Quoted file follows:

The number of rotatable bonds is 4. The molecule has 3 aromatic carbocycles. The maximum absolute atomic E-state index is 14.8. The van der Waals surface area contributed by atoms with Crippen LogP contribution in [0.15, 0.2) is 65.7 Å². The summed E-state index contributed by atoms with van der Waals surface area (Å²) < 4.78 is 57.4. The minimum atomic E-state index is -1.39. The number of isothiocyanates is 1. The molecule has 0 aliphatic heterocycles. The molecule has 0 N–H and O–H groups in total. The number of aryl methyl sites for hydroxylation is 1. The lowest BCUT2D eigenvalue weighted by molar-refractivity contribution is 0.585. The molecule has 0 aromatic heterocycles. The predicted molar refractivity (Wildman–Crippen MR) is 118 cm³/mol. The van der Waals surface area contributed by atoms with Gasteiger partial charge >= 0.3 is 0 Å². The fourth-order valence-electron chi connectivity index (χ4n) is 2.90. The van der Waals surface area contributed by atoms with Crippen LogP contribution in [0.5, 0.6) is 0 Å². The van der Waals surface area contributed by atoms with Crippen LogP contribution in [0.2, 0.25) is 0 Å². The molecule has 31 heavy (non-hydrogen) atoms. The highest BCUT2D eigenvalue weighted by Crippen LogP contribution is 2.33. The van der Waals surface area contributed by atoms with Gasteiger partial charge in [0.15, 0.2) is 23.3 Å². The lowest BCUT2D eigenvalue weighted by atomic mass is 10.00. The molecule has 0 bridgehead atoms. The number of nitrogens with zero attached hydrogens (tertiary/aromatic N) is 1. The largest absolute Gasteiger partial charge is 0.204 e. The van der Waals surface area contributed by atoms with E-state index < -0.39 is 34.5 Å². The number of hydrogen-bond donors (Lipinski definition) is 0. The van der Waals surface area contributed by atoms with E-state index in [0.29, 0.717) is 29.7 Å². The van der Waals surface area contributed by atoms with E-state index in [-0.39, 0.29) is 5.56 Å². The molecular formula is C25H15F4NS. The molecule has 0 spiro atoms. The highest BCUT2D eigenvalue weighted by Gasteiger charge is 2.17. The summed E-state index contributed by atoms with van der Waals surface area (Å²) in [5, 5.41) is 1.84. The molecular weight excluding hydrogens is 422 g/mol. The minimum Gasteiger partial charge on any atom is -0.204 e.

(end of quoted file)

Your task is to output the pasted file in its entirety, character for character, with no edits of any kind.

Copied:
The number of rotatable bonds is 4. The molecule has 3 aromatic carbocycles. The maximum absolute atomic E-state index is 14.8. The van der Waals surface area contributed by atoms with Crippen LogP contribution in [0.15, 0.2) is 65.7 Å². The summed E-state index contributed by atoms with van der Waals surface area (Å²) < 4.78 is 57.4. The minimum atomic E-state index is -1.39. The number of isothiocyanates is 1. The molecule has 0 aliphatic heterocycles. The molecule has 0 N–H and O–H groups in total. The number of aryl methyl sites for hydroxylation is 1. The lowest BCUT2D eigenvalue weighted by molar-refractivity contribution is 0.585. The molecule has 0 aromatic heterocycles. The predicted molar refractivity (Wildman–Crippen MR) is 118 cm³/mol. The van der Waals surface area contributed by atoms with Gasteiger partial charge >= 0.3 is 0 Å². The fourth-order valence-electron chi connectivity index (χ4n) is 2.90. The van der Waals surface area contributed by atoms with Crippen LogP contribution in [0.5, 0.6) is 0 Å². The van der Waals surface area contributed by atoms with Crippen LogP contribution in [0.2, 0.25) is 0 Å². The molecule has 31 heavy (non-hydrogen) atoms. The highest BCUT2D eigenvalue weighted by Crippen LogP contribution is 2.33. The van der Waals surface area contributed by atoms with Gasteiger partial charge in [0.15, 0.2) is 23.3 Å². The lowest BCUT2D eigenvalue weighted by atomic mass is 10.00. The molecule has 0 bridgehead atoms. The number of nitrogens with zero attached hydrogens (tertiary/aromatic N) is 1. The largest absolute Gasteiger partial charge is 0.204 e. The van der Waals surface area contributed by atoms with E-state index < -0.39 is 34.5 Å². The number of hydrogen-bond donors (Lipinski definition) is 0. The van der Waals surface area contributed by atoms with E-state index in [0.29, 0.717) is 29.7 Å². The van der Waals surface area contributed by atoms with E-state index in [-0.39, 0.29) is 5.56 Å². The molecular formula is C25H15F4NS. The molecule has 0 spiro atoms. The highest BCUT2D eigenvalue weighted by Gasteiger charge is 2.17. The summed E-state index contributed by atoms with van der Waals surface area (Å²) in [5, 5.41) is 1.84. The molecular weight excluding hydrogens is 422 g/mol. The minimum Gasteiger partial charge on any atom is -0.204 e.